■ Implementation of facility ratings—ensuring that the maximum power flow through a facility does not violate applicable equipment ratings. For example, a generator should not be sized larger than its associated generator step-up (GSU) transformer, because at maximum generation output, the GSU would become overloaded.
■ Telecommunications infrastructure between primary and backup control centers.
■ Changes in planning coordinator and regional transmission organization (RTO) footprints within MRO.
Finally, in order to develop a customized oversight plan for an individual entity, MRO must analyze an entity’s unique risks, informed by the knowledge of continent-wide and regional risks.
Entity-specific risks are granular and require detailed analysis of entity-specific facilities, configurations, and the entity’s location on the grid. This work must be performed by technical power system and control system experts, using data such as system one-lines, generation interconnection agreements, restoration plans, and control system network diagrams. While the continent-wide and regional risk assessments are typically annual exercises and applicable to all entities, the entity-specific risk assessment is unique and must be conducted for each individual entity.
If this process is done correctly, the 5,000-MW GOP and the 100-MW GOP referenced as examples earlier would not receive the same oversight plan. Besides size, the GOP’s location on the grid is also likely different, as are the neighbors it interacts with and the depth of that interaction. One may be vertically integrated with transmission, while the other may operate but not own its own facilities. Each entity’s inherent risk is different, and a risk-based regulator should regulate them differently.
A Theoretical Example
Let’s look at an example, starting with risks and developing a customized oversight plan for a fictitious entity, Techie Generation Co. (TGC).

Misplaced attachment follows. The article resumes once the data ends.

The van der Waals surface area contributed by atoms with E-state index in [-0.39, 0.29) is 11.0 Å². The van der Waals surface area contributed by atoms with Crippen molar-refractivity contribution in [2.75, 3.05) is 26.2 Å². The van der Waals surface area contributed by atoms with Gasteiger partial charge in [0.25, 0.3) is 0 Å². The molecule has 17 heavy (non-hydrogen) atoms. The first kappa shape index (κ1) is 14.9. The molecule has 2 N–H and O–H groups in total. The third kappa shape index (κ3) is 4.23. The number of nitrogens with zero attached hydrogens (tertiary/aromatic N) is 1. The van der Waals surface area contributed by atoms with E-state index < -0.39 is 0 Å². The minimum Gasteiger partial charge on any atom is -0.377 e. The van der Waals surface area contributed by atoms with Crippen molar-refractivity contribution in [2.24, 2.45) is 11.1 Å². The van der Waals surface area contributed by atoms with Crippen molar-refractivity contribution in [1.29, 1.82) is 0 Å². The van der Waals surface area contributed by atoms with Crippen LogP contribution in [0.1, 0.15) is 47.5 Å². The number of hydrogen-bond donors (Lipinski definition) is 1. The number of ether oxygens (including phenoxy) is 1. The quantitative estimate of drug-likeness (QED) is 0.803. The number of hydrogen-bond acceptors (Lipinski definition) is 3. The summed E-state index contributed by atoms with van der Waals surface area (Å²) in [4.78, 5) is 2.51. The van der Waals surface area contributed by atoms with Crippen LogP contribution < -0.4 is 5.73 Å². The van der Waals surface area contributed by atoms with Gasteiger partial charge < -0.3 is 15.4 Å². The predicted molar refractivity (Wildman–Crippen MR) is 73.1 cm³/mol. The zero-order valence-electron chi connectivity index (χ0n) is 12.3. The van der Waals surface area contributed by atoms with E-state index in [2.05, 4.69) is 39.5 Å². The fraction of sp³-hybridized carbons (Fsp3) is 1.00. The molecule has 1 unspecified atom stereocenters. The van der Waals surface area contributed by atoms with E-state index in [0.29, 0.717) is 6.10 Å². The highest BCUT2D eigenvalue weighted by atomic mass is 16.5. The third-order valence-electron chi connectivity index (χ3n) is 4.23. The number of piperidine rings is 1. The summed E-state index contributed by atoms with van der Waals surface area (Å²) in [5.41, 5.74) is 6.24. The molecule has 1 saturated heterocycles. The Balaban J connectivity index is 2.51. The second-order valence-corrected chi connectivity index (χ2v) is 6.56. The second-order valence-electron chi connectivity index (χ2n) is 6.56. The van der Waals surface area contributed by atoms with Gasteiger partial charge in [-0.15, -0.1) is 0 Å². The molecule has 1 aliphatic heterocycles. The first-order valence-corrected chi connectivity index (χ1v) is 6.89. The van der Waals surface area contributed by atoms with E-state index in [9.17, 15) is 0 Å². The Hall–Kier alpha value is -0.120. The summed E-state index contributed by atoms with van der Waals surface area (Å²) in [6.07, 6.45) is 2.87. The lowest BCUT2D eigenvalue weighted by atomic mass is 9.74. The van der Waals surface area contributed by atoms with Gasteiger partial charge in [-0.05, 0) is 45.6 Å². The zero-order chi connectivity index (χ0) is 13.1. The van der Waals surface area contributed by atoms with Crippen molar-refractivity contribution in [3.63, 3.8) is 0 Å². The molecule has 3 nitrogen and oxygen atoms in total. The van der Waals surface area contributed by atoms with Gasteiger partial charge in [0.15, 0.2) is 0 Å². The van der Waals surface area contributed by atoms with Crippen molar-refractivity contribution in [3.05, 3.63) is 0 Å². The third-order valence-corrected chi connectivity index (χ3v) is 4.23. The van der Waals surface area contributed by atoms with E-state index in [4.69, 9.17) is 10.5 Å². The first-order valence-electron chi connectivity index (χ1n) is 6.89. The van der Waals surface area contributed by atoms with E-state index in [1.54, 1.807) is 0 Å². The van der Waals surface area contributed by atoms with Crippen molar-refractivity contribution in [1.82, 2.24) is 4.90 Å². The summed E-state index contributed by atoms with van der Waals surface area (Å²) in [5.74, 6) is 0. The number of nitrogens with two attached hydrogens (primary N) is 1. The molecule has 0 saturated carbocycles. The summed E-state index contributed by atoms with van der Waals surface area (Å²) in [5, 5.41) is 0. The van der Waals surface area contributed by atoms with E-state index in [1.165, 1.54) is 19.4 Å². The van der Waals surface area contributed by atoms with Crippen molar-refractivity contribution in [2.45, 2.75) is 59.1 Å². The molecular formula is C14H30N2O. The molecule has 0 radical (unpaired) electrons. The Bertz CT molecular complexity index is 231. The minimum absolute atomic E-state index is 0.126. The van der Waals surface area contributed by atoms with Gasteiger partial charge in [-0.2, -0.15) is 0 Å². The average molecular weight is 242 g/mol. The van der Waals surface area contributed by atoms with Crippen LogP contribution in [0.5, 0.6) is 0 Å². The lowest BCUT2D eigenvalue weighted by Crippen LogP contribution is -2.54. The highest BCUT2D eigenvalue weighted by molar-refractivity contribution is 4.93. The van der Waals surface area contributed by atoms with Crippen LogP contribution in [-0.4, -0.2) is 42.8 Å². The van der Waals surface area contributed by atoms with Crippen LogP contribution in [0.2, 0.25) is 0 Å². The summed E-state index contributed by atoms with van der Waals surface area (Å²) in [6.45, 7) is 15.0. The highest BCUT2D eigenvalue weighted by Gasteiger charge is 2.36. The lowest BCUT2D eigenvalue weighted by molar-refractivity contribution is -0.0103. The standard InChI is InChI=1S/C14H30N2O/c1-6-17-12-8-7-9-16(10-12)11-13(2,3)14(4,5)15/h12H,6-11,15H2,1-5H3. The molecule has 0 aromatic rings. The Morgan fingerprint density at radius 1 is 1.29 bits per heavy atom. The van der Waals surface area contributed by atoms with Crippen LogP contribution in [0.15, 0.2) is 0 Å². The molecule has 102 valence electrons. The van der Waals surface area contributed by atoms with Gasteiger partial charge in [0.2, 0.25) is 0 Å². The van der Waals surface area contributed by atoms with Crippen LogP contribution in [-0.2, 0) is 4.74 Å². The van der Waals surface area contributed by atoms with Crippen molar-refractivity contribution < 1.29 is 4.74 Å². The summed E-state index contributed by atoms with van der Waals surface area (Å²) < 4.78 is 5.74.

TGC is a 2,000-MW GO and GOP (it both owns and operates 2,000 MW of BPS generation assets). With regard to generation, the continent-wide risk examples listed earlier are all applicable. TGC operates generation, so it likely has a generation control system (a NERC-identified cybersecurity risk). TGC owns generation, so it is responsible for developing facility ratings and protecting those generation facilities from faults (NERC’s focus on maintenance and management of assets). And, because TGC owns and operates generation, it likely would have some role in responding to capacity emergencies (falling under NERC’s focus on planning and system analysis).
If TGC is located in the MRO Region, a few additional risks would be highlighted based on MRO’s identified regional risks, such as facility ratings and telecommunications infrastructure for backup control centers.
Taking the continent-wide and regional risks into consideration, TGC would then be analyzed based upon its specific facilities and configurations, a few of which would be:
■ Is any of TGC’s generation blackstart?
■ TGC’s fleet is 2,000 MW, but how big is each unit, and where is each located on the grid?
■ Who owns and operates the transmission system that TGC interconnects to, and what is the nature of that relationship? Is TGC also a transmission owner or a transmission operator?
■ Are there any remedial action schemes (RAS), such as automatic generation runback, in place? If so, how does the entire RAS work, and what is TGC’s role in that?
■ What does the network architecture of TGC’s generation control system look like? How does it receive setpoints for its generation facilities? Is the control system segregated from other internal and external networks?
The answers to these questions allow a Regional Entity like MRO to make determinations, based on entity-specific risk, as to which standards and requirements are most impactful to this entity and should be the focus of risk-based regulatory oversight. Additionally, a decision can be made as to the extent of applicability of continent-wide and regional risks to this entity.
The end result of answering these technical questions would likely culminate in an oversight plan partially represented as: